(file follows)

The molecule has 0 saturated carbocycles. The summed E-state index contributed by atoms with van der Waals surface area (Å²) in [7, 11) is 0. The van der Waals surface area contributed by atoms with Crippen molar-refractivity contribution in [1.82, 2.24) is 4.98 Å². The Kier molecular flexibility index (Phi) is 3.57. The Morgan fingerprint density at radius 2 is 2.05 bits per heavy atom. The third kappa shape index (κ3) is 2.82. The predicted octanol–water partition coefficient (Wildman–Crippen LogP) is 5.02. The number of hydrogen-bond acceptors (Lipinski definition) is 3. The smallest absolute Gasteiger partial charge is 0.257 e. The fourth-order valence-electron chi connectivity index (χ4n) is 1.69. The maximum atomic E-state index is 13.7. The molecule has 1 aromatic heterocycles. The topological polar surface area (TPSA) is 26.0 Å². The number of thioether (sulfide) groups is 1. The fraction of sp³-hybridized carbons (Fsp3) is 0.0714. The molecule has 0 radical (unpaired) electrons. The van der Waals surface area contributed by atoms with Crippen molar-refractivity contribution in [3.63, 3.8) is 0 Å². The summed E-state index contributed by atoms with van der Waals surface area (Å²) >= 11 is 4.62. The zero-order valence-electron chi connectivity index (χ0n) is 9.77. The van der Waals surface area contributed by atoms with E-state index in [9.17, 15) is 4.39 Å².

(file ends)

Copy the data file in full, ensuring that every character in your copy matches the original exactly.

The molecule has 0 saturated carbocycles. The summed E-state index contributed by atoms with van der Waals surface area (Å²) in [7, 11) is 0. The van der Waals surface area contributed by atoms with Crippen molar-refractivity contribution in [1.82, 2.24) is 4.98 Å². The Kier molecular flexibility index (Phi) is 3.57. The Morgan fingerprint density at radius 2 is 2.05 bits per heavy atom. The third kappa shape index (κ3) is 2.82. The predicted octanol–water partition coefficient (Wildman–Crippen LogP) is 5.02. The number of hydrogen-bond acceptors (Lipinski definition) is 3. The smallest absolute Gasteiger partial charge is 0.257 e. The fourth-order valence-electron chi connectivity index (χ4n) is 1.69. The maximum atomic E-state index is 13.7. The molecule has 1 aromatic heterocycles. The topological polar surface area (TPSA) is 26.0 Å². The number of thioether (sulfide) groups is 1. The fraction of sp³-hybridized carbons (Fsp3) is 0.0714. The molecule has 0 radical (unpaired) electrons. The van der Waals surface area contributed by atoms with Crippen molar-refractivity contribution in [3.63, 3.8) is 0 Å². The summed E-state index contributed by atoms with van der Waals surface area (Å²) >= 11 is 4.62. The zero-order valence-electron chi connectivity index (χ0n) is 9.77. The van der Waals surface area contributed by atoms with E-state index in [9.17, 15) is 4.39 Å².